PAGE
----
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This subject considers and compares responses to terrorism. Of particular interest are legal responses, instigations of war, and the implementation of practices of rendition, arbitrary detention and torture. These practices have been argued to contravene due process and the presumption of innocence, and contribute to civil and global unrest, sometimes inspiring criminal action and creating new categories of what it means to be criminal. The subject draws upon the conceptual and analytical tools of criminological and socio-legal examination including analysis of the political, social and legal construction of terror and terrorism. The inspiration for counter terrorism initiatives and conflicting arguments about their necessity will be examined together with the (side) effects they have created.
Intended learning outcomes
Upon Completion of this subject, students will should be able to:
- Analyse the current climate of terror and counter terror;
- Critically consider arguments for and against counter terror initiatives;
- Explore the use, and effects of counter terrorism laws, pre-emptive war and practices of torture and rendition;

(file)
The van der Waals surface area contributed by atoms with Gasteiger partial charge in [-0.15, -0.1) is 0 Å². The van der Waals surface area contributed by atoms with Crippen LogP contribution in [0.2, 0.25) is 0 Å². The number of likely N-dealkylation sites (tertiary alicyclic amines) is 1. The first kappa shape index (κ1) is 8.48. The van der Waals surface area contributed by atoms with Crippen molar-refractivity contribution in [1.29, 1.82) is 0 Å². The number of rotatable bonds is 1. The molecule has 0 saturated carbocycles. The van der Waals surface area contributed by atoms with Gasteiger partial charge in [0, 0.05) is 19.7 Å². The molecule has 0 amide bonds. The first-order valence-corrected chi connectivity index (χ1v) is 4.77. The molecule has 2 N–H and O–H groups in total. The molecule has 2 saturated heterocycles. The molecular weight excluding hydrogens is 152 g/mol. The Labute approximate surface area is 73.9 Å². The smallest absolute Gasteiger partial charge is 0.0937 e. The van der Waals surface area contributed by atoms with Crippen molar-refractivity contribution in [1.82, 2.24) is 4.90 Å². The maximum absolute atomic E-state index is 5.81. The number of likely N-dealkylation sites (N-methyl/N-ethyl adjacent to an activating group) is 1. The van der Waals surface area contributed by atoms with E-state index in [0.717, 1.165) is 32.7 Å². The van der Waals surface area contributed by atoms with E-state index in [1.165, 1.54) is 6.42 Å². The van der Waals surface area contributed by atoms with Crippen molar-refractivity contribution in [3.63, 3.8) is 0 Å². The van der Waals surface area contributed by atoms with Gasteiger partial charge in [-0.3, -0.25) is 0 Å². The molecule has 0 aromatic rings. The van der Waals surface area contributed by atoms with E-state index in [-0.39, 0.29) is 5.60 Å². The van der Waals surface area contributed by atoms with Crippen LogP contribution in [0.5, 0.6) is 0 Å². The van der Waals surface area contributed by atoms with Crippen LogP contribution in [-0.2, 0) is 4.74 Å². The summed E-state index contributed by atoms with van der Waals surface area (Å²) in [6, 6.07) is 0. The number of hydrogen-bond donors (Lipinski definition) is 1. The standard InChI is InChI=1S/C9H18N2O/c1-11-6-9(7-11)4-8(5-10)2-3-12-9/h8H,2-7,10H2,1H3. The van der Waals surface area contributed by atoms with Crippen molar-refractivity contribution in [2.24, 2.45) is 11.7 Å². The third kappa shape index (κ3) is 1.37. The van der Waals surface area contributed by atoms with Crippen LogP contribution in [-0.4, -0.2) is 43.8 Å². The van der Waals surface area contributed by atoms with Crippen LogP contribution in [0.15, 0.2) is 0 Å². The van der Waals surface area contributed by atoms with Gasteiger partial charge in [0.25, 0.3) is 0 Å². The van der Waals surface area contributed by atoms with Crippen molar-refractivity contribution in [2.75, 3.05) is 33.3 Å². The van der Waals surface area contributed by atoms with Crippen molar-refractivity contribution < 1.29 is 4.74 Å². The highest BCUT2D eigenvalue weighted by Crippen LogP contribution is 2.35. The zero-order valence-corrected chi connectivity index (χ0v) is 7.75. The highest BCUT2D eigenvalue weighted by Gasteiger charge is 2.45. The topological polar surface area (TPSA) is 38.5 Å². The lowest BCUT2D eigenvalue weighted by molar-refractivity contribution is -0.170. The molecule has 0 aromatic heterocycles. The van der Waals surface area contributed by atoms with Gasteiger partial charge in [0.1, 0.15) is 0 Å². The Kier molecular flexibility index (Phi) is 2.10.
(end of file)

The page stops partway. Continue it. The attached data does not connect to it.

- Critically evaluate contemporary laws, policies and practices in relation to terrorism and counter terrorism;
- Apply critical criminological perspectives to the study of terrorism.
- Highly developed cognitive, analytical and problem-solving skills;
- An advanced understanding of complex concepts and the ability to express them lucidly in writing and orally;
- An awareness of cultural, ethnic and gender diversities and their implications;
- Have an ability to produce clear and concise analysis and to synthesise research findings;
- Develop creative and practical solutions to enduring contemporary social problems;
- An ability to plan work and to use time effectively.
Last updated: 10 November 2019